WASHINGTON - A day after it lost a court battle over COVID-19 relief funding for Native American tribes, the Trump Administration announced it plans to re-establish the White House Council on Native American Affairs, which was created by a 2013 executive order issued by then President Barack Obama.    

In a news release, the White House said that it re-established the Native American Affairs council under Executive Order 13647 as a way to continue inter-agency coordination of the Indian Country COVID-19 Response Team assembled by the White House in early March.  The Council will be chaired by the Secretary of the Interior, David Bernhardt, and includes major executive agencies and senior White House leadership. 

The announcement this morning comes after a federal judge on Monday blocked the Trump Administration from distributing tribal relief funds to privately held Alaska Native Corporations. The lawsuit that led to the ruling was filed, in part, because of a disconnect between tribes and the Department of Treasury as to what qualifies as a tribal government. 

The effort to re-establish the White House Council has been "underway for some time," according to a Department of Interior spokesperson. "With the all-of-government effort to address the current COVID-19 crisis, now more than ever inter-agency coordination for Indian Country is needed." 

The newly re-established council will also help drive Administration policy priorities supporting Indian Country, including economic development and rural prosperity, energy development, infrastructure, public health, cultural resources, public safety, veterans’ affairs and education & workforce development, according to a White House news release. 

Tyler Fish, whose name was linked to a leaked document with sensitive tribal data in a report by Indianz.com, will serve as executive director of the council.  Fish has served as the Tribal Liaison in the White House Office of Intergovernmental Affairs since July 2019.  

The council will help the Administration be even more responsive to Indian Country, Assistant Secretary for Indian Affairs Tara Sweeney said in a statement.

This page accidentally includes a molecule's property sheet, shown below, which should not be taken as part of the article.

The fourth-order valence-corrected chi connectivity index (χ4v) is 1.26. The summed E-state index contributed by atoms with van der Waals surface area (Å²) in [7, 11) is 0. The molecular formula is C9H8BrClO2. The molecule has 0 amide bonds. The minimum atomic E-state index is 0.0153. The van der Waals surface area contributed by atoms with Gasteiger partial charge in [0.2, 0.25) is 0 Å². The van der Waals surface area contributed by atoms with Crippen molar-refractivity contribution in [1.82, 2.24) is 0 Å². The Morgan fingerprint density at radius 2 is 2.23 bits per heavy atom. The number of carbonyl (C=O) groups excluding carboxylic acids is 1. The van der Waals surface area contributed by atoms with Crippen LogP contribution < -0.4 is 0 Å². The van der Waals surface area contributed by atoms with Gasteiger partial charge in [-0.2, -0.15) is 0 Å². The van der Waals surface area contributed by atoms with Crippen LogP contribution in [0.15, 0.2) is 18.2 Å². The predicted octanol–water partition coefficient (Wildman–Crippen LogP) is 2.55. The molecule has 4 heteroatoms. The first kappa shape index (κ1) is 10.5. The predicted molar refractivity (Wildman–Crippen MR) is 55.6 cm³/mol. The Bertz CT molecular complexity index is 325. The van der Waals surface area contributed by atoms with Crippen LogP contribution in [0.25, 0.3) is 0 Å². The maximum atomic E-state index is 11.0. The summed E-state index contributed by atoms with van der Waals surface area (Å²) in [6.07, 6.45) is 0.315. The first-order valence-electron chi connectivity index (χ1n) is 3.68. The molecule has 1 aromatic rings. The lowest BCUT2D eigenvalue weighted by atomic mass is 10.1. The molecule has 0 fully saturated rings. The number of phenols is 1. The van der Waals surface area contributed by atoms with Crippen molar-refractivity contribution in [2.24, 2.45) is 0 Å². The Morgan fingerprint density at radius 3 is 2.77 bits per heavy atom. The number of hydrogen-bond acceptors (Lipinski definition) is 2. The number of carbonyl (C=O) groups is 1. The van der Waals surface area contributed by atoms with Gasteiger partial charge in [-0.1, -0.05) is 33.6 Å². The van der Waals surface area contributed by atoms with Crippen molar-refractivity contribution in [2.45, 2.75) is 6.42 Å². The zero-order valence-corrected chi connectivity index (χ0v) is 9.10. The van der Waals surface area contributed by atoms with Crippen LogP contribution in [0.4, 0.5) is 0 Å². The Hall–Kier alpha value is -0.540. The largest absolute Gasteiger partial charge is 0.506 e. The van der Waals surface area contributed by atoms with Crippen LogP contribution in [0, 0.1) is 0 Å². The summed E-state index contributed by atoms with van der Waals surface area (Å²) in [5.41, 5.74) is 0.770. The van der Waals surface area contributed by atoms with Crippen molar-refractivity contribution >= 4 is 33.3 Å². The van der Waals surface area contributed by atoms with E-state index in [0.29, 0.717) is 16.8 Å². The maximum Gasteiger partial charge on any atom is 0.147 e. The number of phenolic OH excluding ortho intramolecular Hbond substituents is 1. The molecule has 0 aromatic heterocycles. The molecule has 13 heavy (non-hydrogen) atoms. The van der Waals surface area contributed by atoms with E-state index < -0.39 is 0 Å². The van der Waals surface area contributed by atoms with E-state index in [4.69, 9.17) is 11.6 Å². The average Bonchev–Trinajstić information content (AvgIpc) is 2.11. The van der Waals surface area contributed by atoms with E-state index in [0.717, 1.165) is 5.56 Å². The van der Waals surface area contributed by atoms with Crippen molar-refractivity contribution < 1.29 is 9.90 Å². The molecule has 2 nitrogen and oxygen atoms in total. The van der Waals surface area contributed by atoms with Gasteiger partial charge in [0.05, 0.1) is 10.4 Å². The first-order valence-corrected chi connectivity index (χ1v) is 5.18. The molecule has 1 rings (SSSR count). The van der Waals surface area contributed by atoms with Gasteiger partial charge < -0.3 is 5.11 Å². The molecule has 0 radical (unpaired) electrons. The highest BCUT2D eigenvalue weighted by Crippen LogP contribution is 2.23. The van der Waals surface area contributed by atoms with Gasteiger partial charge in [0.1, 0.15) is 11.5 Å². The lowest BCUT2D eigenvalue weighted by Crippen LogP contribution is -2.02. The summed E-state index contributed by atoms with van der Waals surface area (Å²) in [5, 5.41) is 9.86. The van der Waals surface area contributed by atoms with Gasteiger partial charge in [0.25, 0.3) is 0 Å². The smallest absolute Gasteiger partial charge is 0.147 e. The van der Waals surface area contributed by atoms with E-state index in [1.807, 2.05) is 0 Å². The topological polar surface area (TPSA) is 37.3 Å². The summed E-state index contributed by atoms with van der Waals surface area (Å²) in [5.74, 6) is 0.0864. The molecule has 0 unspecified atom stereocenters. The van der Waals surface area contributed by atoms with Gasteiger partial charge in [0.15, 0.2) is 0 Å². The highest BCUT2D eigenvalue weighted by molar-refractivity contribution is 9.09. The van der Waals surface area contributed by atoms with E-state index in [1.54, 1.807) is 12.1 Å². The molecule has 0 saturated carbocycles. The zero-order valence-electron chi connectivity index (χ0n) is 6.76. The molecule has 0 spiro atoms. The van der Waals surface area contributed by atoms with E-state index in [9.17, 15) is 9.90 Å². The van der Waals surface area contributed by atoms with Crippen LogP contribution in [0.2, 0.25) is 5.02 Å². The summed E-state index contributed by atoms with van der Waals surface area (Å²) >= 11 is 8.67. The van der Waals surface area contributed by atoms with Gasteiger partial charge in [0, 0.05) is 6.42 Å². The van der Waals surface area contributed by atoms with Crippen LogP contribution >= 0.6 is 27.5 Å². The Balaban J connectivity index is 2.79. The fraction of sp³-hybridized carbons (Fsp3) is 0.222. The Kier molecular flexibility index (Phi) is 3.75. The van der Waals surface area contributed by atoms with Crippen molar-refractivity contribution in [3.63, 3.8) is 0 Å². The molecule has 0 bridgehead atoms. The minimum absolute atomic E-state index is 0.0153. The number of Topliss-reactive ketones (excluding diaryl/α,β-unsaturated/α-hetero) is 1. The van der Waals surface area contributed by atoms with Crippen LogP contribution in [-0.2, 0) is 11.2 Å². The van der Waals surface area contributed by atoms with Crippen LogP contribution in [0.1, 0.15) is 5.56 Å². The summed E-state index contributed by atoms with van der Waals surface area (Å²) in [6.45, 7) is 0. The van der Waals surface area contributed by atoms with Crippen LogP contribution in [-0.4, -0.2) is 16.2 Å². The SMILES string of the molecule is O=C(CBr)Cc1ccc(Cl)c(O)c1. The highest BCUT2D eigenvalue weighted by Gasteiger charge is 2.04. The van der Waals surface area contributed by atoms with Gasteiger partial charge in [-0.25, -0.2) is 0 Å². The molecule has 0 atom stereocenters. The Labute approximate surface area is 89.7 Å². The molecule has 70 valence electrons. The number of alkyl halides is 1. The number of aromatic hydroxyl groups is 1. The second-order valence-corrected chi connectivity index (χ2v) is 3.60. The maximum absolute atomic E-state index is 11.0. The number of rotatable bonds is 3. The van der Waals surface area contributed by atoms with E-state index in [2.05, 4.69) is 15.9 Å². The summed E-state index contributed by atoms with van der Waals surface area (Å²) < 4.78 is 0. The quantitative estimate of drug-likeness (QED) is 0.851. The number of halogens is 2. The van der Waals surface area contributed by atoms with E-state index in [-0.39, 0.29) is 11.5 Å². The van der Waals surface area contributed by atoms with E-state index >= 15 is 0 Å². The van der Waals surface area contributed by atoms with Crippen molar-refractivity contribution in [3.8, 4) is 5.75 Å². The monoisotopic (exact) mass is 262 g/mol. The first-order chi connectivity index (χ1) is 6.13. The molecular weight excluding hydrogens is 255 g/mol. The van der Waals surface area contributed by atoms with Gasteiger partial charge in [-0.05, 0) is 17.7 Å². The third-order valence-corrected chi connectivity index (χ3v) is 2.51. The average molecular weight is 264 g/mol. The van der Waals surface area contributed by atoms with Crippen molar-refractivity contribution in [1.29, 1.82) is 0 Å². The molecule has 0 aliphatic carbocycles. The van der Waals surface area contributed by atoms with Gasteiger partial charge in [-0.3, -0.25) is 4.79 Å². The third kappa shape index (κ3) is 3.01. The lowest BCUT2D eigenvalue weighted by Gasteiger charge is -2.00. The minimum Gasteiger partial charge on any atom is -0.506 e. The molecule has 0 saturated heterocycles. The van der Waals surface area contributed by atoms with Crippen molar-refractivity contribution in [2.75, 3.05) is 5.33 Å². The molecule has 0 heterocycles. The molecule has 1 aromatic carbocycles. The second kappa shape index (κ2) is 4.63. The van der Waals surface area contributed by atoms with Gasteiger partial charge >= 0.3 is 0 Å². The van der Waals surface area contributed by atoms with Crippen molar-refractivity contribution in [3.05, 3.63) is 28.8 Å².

“We are looking forward to partnering with Tyler, whose proven leadership and legacy of bridge building throughout the Federal government is meaningful and beneficial for all of us in the Administration, Indian Country and Alaska Native communities,” Sweeney said. 

“Tyler has provided great leadership in driving collaboration with tribal leaders across the Nation and helped advance important missions including COVID-19 coordination and action on the issue of Missing and Murdered Native Americans,” said Doug Hoelscher, Deputy Assistant to the President & Director, White House Intergovernmental Affairs. 

 

 

Celebrating 10 years of Native News...

We launched Native News Online back in February 2011 with the belief that everyone in Indian Country deserves equal access to news and commentary pertaining to them, their relatives and their communities. That's why the story you’ve just finished was free — and we want to keep it that way, for all readers. We hope it inspires you to celebrate our first decade with a gift of $10 or more to Native News Online so that we can continue publishing more stories that make a difference to Native people, whether they live on or off the reservation. Your donation will help us keep producing quality journalism and elevating Indigenous voices. Any contribution of any amount — big or small — gives us a better, stronger future and allows us to remain a force for change. Donate to Native News Online today and support independent Indigenous journalism. Thank you.

About The Author
Native News Online Staff
Author: Native News Online Staff